A new study has shown that poor health among men and women can drastically affect the health of their unborn child.

Smoking and drinking are two known factors attributed to health issues among children, but now it has been found that obesity and poor eating habits can also have long-term effects on children's development.

The Lancet, a medical journal, states that these new findings should encourage serious awareness among everyone before conceiving a child. 

"Evidence for preconceptional effect on lifetime health is now so compelling that it calls for new guidance on parental preparation for pregnancy, beginning before conception," The Lancet states.

What's Best For The Baby?

According to the study, obesity in either men or women can lead to complications such as heart attack, stroke, or even diabetes in their future children. It further elaborated that obesity found in women could enhance levels of inflammation in embryos and hormones, which would affect the egg and embryo and lead to chronic diseases for the child later in life.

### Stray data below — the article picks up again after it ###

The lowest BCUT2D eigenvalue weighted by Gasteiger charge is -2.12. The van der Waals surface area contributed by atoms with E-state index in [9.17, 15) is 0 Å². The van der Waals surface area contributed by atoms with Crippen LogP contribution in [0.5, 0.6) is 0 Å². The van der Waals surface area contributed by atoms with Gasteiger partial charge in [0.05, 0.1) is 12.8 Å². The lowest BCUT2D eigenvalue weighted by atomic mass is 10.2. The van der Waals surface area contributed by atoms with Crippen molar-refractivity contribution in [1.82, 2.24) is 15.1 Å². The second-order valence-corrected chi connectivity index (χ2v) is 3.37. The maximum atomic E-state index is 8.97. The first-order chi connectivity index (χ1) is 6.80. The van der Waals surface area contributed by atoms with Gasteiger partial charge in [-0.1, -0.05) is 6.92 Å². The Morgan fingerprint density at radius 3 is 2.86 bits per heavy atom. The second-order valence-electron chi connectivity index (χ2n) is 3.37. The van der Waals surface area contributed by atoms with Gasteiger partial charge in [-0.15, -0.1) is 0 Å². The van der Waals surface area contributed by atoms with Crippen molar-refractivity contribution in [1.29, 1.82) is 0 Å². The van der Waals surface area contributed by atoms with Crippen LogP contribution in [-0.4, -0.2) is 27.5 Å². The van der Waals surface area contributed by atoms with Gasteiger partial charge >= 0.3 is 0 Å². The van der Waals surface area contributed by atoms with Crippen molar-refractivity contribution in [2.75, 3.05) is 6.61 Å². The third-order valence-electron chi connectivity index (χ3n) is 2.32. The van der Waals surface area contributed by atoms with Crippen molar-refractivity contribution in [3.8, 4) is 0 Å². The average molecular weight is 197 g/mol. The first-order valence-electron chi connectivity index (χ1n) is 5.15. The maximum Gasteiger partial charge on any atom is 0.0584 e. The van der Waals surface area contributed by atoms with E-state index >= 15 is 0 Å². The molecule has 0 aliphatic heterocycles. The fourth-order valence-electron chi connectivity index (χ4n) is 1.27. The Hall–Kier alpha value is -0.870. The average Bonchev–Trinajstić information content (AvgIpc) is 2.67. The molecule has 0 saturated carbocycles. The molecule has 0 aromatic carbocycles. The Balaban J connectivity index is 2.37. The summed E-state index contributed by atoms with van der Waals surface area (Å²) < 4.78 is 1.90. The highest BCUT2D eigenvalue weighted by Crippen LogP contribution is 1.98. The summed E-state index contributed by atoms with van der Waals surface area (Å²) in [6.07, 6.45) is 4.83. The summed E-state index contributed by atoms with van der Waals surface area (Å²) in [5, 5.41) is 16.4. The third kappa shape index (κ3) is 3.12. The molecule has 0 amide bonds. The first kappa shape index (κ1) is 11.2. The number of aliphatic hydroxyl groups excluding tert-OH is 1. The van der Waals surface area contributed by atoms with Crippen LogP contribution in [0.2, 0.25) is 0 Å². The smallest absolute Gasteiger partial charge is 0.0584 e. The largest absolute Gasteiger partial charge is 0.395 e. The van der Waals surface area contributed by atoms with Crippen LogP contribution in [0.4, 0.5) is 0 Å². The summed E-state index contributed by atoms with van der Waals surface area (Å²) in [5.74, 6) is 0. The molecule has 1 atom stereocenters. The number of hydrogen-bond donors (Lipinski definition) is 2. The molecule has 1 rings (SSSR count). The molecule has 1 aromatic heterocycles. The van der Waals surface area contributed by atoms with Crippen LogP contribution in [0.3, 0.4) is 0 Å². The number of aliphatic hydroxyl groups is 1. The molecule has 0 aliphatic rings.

As to how it will affect the baby if the father is overweight, the study states that the same can happen if there are deficiencies in the sperm. If the mother is suffering from malnutrition, the child could suffer from developmental issues, which can also lead to future generational problems.

Unfortunately, the information in this new study is not well-known. The research shows that poor nutrition and weight issues are still highly common among young women, particularly those who have reached the reproductive stage.

The study also states that about 96 percent of women had below the recommended intake levels for iron and folate. Women are not nutritionally prepared prior to pregnancy and trying to adjust the diet is not enough to prevent these effects from taking place.

The authors of the study concluded that proper health and nutrition should begin in the early stages of young adults' life and should also be taught in schools. Doing this will help prepare them to become healthy parents and for certain effects and diseases to be prevented among their future children. 

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